Lord's Day Liturgy

All the Offerings

Our liturgy should be quite the jealous-making provocation to the Jews. The “riches for the world” aren’t limited to worship services, and without a verse that requires a particular order of praise we recognize some flexibility in worship practices. But think about how our focus on Jesus fulfills their sacrificial system (as Yahweh intended).

Israel had the sin offering. An animal was killed, its blood shed and thrown on the altar to cover sin. “Without the shedding of blood there is no forgiveness of sins” (Hebrews 9:22). And and what’s more, “He has no need, like those high priests, to offer sacrifices daily, first for his own sins and then for those of the people, since he did this once for all when he offered up himself” (Hebrews 7:27).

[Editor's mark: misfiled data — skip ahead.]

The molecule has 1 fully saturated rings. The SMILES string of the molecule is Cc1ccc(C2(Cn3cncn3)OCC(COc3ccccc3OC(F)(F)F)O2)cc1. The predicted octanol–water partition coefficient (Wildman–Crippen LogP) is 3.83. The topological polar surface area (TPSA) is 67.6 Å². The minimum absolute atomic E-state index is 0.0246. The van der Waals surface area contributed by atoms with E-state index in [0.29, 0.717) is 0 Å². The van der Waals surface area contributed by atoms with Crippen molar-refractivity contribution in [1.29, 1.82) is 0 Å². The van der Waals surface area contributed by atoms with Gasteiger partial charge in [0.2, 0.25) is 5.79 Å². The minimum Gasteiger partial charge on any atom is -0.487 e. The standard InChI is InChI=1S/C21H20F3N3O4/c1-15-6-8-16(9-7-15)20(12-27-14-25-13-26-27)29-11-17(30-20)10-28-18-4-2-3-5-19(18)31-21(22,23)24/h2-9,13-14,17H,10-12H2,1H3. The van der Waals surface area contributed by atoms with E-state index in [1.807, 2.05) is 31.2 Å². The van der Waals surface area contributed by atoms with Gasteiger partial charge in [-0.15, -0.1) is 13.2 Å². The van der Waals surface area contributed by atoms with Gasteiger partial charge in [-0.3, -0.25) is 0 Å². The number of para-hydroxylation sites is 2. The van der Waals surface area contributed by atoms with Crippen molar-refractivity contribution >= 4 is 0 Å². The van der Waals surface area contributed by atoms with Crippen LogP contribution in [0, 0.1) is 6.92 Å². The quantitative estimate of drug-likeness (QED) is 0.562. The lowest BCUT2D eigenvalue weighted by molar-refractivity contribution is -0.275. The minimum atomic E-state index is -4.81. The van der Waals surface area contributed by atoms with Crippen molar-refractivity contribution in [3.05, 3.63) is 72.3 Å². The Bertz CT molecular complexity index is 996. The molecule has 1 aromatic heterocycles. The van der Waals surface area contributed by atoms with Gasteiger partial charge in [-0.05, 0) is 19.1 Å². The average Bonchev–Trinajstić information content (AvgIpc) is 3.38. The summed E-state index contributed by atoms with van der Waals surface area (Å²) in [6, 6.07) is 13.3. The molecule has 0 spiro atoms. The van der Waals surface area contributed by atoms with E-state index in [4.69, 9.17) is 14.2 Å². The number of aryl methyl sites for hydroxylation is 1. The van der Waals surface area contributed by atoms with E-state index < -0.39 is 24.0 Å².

They had the burnt offering. An animal was killed, its parts arranged on the altar, and the fire consumed all of it. The entirety of the animal represented the entire consecration of the worshipper. Jesus is our righteousness and sanctification (1 Corinthians 1:30).

They had the peace offering. An animal was killed, its parts arranged on the altar over fire, but it was cooked not consumed, and the roasted meat shared in fellowship as a symbol of the peace between parties.

Jesus is all the offerings! His blood covers our sins, we are justified. In Him we are set apart, sanctified for His service. Through Him we come to the Father, we share fellowship, and remember His death around the Lord’s Table. These are represented and celebrated in our service with: Confession – Consecration – Communion.

We confess that Jesus is Lord, the Lamb slain and the Lion of the tribe of Judah.